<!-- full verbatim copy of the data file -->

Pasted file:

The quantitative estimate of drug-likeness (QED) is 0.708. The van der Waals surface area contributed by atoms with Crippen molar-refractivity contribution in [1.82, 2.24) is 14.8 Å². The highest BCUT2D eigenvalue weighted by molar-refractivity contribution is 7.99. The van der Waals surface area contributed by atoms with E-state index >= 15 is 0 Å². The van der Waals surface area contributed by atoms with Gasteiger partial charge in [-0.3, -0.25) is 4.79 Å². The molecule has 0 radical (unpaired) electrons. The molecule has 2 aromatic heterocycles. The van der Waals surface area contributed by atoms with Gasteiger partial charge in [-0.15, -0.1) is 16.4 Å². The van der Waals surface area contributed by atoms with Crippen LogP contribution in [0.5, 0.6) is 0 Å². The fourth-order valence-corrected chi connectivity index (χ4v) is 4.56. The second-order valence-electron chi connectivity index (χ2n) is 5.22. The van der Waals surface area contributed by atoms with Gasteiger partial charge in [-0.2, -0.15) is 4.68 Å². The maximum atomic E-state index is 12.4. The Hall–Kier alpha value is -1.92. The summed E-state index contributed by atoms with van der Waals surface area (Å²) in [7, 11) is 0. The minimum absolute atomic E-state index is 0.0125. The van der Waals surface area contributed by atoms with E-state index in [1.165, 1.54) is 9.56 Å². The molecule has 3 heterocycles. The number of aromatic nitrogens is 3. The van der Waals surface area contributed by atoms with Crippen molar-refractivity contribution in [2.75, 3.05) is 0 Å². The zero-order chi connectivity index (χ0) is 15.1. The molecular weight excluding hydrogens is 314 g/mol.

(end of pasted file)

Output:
The quantitative estimate of drug-likeness (QED) is 0.708. The van der Waals surface area contributed by atoms with Crippen molar-refractivity contribution in [1.82, 2.24) is 14.8 Å². The highest BCUT2D eigenvalue weighted by molar-refractivity contribution is 7.99. The van der Waals surface area contributed by atoms with E-state index >= 15 is 0 Å². The van der Waals surface area contributed by atoms with Gasteiger partial charge in [-0.3, -0.25) is 4.79 Å². The molecule has 0 radical (unpaired) electrons. The molecule has 2 aromatic heterocycles. The van der Waals surface area contributed by atoms with Gasteiger partial charge in [-0.15, -0.1) is 16.4 Å². The van der Waals surface area contributed by atoms with Crippen LogP contribution in [0.5, 0.6) is 0 Å². The fourth-order valence-corrected chi connectivity index (χ4v) is 4.56. The second-order valence-electron chi connectivity index (χ2n) is 5.22. The van der Waals surface area contributed by atoms with Gasteiger partial charge in [-0.2, -0.15) is 4.68 Å². The maximum atomic E-state index is 12.4. The Hall–Kier alpha value is -1.92. The summed E-state index contributed by atoms with van der Waals surface area (Å²) in [7, 11) is 0. The minimum absolute atomic E-state index is 0.0125. The van der Waals surface area contributed by atoms with E-state index in [1.165, 1.54) is 9.56 Å². The molecule has 3 heterocycles. The number of aromatic nitrogens is 3. The van der Waals surface area contributed by atoms with Crippen molar-refractivity contribution in [2.75, 3.05) is 0 Å². The zero-order chi connectivity index (χ0) is 15.1. The molecular weight excluding hydrogens is 314 g/mol.